Western Journal of Emergency Medicine: Integrating Emergency Care with Population Health
Emergency Medical Treatment and Labor Act (EMTALA) 2002-15: Review of Office of Inspector General Patient Dumping Settlements
- Author(s): Zuabi, Nadia
- Weiss, Larry D.
- Langdorf, Mark I.
- et al.
Published Web Locationhttps://doi.org/10.5811/westjem.2016.3.29705
Introduction: The Emergency Medical Treatment and Labor Act (EMTALA) of 1986 was enacted to prevent hospitals from “dumping” or refusing service to patients for financial reasons. The statute prohibits discrimination of emergency department (ED) patients for any reason. The Office of the Inspector General (OIG) of the Department of Health and Human Services enforces the statute. The objective of this study is to determine the scope, cost, frequency and most common allegations leading to monetary settlement against hospitals and physicians for patient dumping.
Methods: Review of OIG investigation archives in May 2015, including cases settled from 2002-2015 (https://oig.hhs.gov/fraud/enforcement/cmp/patient_dumping.asp).
Results: There were 192 settlements (14 per year average for 4000+ hospitals in the USA). Fines against hospitals and physicians totaled $6,357,000 (averages $33,435 and $25,625 respectively); 184/192 (95.8%, $6,152,000) settlements were against hospitals and eight against physicians ($205,000). Most common settlements were for failing to screen 144/192 (75%) and stabilize 82/192 (42.7%) for emergency medical conditions (EMC). There were 22 (11.5%) cases of inappropriate transfer and 22 (11.5%) more where the hospital failed to transfer. Hospitals failed to accept an appropriate transfer in 25 (13.0%) cases. Patients were turned away from hospitals for insurance/financial status in 30 (15.6%) cases. There were 13 (6.8%) violations for patients in active labor. In 12 (6.3%) cases, the on-call physician refused to see the patient, and in 28 (14.6%) cases the patient was inappropriately discharged. Although loss of Medicare/Medicaid funding is an additional possible penalty, there were no disclosures of exclusion of hospitals from federal funding. There were 6,035 CMS investigations during this time period, with 2,436 found to have merit as EMTALA violations (40.4%). However, only 192/6,035 (3.2%) actually resulted in OIG settlements. The proportion of CMS-certified EMTALA violations that resulted in OIG settlements was 7.9% (192/2,436).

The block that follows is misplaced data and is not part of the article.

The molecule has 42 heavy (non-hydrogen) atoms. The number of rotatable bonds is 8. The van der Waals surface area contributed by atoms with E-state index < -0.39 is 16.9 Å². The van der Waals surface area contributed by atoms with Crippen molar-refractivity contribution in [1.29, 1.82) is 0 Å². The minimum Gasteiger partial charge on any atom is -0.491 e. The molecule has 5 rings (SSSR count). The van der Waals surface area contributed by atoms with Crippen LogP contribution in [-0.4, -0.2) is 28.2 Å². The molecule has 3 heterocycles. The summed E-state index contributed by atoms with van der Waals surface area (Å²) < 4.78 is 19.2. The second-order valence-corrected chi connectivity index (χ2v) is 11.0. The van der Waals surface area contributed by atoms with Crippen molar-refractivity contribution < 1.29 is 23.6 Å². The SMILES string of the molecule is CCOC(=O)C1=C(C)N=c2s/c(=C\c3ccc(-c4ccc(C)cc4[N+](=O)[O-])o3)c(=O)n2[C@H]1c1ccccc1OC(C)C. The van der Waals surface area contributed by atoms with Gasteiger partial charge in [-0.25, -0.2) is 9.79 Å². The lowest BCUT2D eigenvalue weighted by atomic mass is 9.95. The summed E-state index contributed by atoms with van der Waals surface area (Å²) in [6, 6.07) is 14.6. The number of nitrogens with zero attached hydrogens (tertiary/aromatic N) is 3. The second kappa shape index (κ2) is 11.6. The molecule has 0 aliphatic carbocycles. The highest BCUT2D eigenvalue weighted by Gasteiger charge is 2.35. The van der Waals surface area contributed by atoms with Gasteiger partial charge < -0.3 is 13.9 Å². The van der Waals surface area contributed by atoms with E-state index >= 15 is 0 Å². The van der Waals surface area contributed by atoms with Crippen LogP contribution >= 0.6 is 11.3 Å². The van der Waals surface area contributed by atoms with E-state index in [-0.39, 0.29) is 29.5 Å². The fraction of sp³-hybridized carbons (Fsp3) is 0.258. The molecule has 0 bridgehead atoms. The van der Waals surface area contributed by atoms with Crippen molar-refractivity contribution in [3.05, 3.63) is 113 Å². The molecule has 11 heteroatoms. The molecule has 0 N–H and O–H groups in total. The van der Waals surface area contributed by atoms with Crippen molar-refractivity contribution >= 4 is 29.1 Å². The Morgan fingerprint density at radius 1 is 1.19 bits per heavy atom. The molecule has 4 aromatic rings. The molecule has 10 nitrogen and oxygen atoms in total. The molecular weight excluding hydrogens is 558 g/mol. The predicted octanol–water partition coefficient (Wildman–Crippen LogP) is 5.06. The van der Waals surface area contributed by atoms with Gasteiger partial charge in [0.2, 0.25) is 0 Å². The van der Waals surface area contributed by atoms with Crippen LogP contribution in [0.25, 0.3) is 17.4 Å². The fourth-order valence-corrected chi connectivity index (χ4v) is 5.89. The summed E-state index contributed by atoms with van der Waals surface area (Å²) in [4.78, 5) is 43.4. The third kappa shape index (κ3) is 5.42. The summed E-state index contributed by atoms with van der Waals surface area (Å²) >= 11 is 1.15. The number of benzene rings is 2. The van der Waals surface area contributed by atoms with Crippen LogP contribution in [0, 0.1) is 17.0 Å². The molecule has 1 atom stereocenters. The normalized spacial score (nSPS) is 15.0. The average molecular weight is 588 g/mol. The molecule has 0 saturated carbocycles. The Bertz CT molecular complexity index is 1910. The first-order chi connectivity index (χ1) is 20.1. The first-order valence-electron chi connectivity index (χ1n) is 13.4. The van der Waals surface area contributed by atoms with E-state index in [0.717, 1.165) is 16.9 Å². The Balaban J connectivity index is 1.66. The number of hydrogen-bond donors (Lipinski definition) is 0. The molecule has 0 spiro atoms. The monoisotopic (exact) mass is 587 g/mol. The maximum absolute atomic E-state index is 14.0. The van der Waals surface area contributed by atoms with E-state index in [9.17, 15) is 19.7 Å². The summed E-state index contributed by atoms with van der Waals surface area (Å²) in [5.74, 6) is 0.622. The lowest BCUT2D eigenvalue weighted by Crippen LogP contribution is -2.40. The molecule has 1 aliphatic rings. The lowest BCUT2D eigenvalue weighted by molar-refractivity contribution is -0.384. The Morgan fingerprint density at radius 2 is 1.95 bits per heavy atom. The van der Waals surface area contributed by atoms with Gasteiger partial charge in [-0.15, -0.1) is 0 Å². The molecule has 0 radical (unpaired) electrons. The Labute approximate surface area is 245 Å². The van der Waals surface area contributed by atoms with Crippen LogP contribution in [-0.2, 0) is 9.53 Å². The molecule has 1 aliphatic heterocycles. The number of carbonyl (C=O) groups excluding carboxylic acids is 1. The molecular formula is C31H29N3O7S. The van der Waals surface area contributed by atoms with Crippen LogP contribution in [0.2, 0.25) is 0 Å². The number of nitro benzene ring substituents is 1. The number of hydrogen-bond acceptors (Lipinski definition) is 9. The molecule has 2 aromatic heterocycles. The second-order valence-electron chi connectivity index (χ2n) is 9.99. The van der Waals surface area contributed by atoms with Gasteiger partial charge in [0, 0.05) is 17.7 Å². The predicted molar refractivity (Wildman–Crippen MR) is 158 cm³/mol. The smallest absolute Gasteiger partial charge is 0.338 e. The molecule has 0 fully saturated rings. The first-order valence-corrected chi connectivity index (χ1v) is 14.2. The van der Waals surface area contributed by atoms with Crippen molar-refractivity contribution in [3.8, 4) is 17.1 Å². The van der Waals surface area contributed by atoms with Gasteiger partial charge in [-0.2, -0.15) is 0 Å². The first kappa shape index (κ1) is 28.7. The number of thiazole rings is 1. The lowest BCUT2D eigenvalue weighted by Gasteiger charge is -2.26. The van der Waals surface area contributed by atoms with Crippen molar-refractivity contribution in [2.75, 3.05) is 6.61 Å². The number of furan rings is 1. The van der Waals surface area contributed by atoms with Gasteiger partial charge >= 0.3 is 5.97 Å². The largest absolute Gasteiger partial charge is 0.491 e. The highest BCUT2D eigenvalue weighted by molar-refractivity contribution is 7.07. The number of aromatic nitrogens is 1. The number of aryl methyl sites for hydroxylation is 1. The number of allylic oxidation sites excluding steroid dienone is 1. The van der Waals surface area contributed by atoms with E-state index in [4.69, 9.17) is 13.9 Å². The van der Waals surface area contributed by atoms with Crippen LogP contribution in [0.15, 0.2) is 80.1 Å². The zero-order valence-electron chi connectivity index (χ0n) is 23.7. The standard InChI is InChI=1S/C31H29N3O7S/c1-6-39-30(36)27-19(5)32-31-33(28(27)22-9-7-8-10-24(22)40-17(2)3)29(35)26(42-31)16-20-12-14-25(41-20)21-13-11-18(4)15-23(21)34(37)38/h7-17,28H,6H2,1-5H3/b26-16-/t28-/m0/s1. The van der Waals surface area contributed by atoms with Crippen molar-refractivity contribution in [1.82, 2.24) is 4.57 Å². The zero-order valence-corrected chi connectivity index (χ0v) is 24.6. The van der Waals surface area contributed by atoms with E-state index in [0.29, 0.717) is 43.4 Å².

Conclusion: Of 192 hospital and physician settlements with the OIG from 2002-15, most were for failing to provide screening (75%) and stabilization (42%) to patients with EMCs. The reason for patient “dumping” was due to insurance or financial status in 15.6% of settlements. The vast majority of penalties were to hospitals (95% of cases and 97% of payments). Forty percent of investigations found EMTALA violations, but only 3% of investigations triggered fines.